Public Diplomacy

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Microphones-2-.jpg This article is part of the Propaganda Portal project of Spinwatch.

The term Public Diplomacy refers to an area of foreign policy which seeks to promote the sponsor’s interests abroad by influencing foreign audiences. Public Diplomacy is a very modern phenomenon, being concerned with the transnational flow of information and ideas among wide and diverse audiences. Public Diplomacy is separate to Public Affairs, which refers to the promotion of a sponsor’s interests among a domestic audience[1].

Most early definitions of the concept consider Public Diplomacy as solely a Government pursuit; the conduct of international relations through engagement with public communications media and liaison with a variety of non-governmental organisations (NGOs). As a state-sponsored initiative, the notion of Public Diplomacy recognises the impact that public opinion has on the formation and execution of foreign policies among other states. Government-endorsed Public Diplomacy attempts to sway foreign public opinion in order to exercise influence over their foreign policy decisions.

More modern definitions of Public Diplomacy see the concept expanding beyond the realms of Government. This ‘New’ Public Diplomacy recognises that different media outlets, transnational corporations and NGOs are all now active participants in this field [2].

The Evolving Nature of Public Diplomacy

Traditional Public Diplomacy

A ‘Narrow’ Pursuit

The modern use of the phrase ‘Public Diplomacy’ was coined in the mid-1960s by former US diplomat Edmund Gullion, who was seeking a way to publicly promote U.S. interests oversees whilst avoiding the negatively loaded territory of Propaganda.

In the decades that followed, Public Diplomacy referred to the transparent means by which a country would communicate with foreign publics in order to promote its own foreign policy objectives and promote national interest. In this traditional sense, Public Diplomacy was an essential part of state-state relations, focused on improving the sponsor’s reputation in eyes of the recipient public, as a way to shape the wider policy environment in that country. This would often include ventures like educational exchange programs for scholars and students; visitor programs; language training; cultural exchanges and events; radio broadcasting and television programs that were specifically tailored to the target recipient. [3]. It is in this sense that Public Diplomacy has also been referred to as ‘Nation Branding’[4].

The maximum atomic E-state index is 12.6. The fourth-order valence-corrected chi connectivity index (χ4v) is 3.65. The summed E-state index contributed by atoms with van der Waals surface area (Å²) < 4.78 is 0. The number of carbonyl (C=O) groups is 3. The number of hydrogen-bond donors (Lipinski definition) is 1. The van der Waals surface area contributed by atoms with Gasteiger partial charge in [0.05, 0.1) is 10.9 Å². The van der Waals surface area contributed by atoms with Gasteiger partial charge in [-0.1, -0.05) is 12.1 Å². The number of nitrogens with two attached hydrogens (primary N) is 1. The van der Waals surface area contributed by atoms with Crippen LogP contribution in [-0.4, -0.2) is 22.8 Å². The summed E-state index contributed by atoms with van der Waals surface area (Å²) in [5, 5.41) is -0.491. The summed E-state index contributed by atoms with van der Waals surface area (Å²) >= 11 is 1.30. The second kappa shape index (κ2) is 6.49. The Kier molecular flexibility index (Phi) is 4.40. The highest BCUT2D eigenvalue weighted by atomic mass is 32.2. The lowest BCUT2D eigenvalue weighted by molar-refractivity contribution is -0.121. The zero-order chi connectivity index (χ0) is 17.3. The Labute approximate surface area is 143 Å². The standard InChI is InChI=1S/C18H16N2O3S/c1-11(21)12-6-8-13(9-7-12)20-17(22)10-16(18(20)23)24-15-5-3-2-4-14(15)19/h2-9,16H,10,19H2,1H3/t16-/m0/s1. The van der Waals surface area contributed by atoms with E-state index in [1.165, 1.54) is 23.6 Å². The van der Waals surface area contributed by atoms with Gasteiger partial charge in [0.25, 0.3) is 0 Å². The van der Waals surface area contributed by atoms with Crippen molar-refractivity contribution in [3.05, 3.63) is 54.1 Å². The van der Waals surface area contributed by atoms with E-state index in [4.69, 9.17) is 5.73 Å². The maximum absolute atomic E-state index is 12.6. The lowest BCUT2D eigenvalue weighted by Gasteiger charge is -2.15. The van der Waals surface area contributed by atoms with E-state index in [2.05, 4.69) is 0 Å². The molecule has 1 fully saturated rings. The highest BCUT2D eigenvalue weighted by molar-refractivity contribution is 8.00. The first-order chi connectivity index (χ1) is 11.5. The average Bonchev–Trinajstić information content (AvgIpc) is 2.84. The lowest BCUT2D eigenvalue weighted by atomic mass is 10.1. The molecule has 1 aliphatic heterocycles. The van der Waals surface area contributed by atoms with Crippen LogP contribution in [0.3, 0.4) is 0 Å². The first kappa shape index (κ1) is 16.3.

New Public Diplomacy

A ‘Broad’ Pursuit

In the increasingly globalised twenty-first century, Public Diplomacy has started to take on a new meaning. Distancing it from the ‘narrow’ traditional, state orchestrated concept of Public Diplomacy, renewed scholarship around the subject has offered up ideas about a more ‘broad’ conception of Public Diplomacy. This idea of a New Public Diplomacy pays homage to the increasing range of actors which are now engaging in transnational foreign policy campaigns. Many non-state actors and private companies with some presence in world politics are now learning to communicate and engage effectively with foreign publics to develop and promote their own agendas.

The ability of NGOs to influence audiences transnationally has only become possible due to the advances of new media and communication technology brought about in the twenty-first century, elevating the role that NGOs play in politics on the global stage [3].

Public Diplomacy and Propaganda

Since the concept’s conception, it has been argued that ‘Public Diplomacy’ is just a nice way of saying ‘Propaganda’. Critics have argued that there is no significant difference between Public Diplomacy and propaganda, with both involving a manipulation of their audiences on behalf of their sponsors [5].

Other critics do not go as far as to equate to Public Diplomacy to pure propaganda, but suggest that they are both two intrinsically linked concepts in the global political arena. They would suggest that Public Diplomacy does fundamentally incorporate aspects of propaganda, but it is not identical to it [6].

Soft Power

Like propaganda, Public Diplomacy is intrinsically linked to power. The power that Public Diplomacy can exert is cultivated through indirect influences on the culture, values and mainstream ideology of the target public. This type of power is known as Soft Power, and directs both the sponsor and the recipient toward interdependence and away from confrontation. Public Diplomacy aims to foster this complicit relationship far less conspicuously than some overt propaganda measures [7].



  1. PDAA, About U.S. Public Diplomacy, PDAA website, accessed 12 March 2015
  2. The Fletcher School, Definitions of Public Diplomacy, The Fletcher School website, accessed 12 March 2015
  3. 3.0 3.1 University of Southern California, What is Public Diplomacy?, University of Southern California website, accessed 12 March 2015
  4. Nancy Snow, Japan’s ‘brand’ as good as the people behind it, The Japan Times website, 10 October 2013, accessed 12 March 2015
  5. John Brown, Public Diplomacy & Propaganda: Their Differences, University of North Carolina at Chapel Hill website, September 2008, accessed 12 March 2015
  6. Jan Melissen (May 2005), Wielding Soft Power: The New Public Diplomacy, Netherland Institute of International Relations: Palgrave Macmillan, accessed 12 March 2015
  7. Nancy Snow, Public Diplomacy and Propaganda: Rethinking Diplomacy in the Age of Persuasion, E-International Relations website, 04 December 2012, accessed 12 March 2015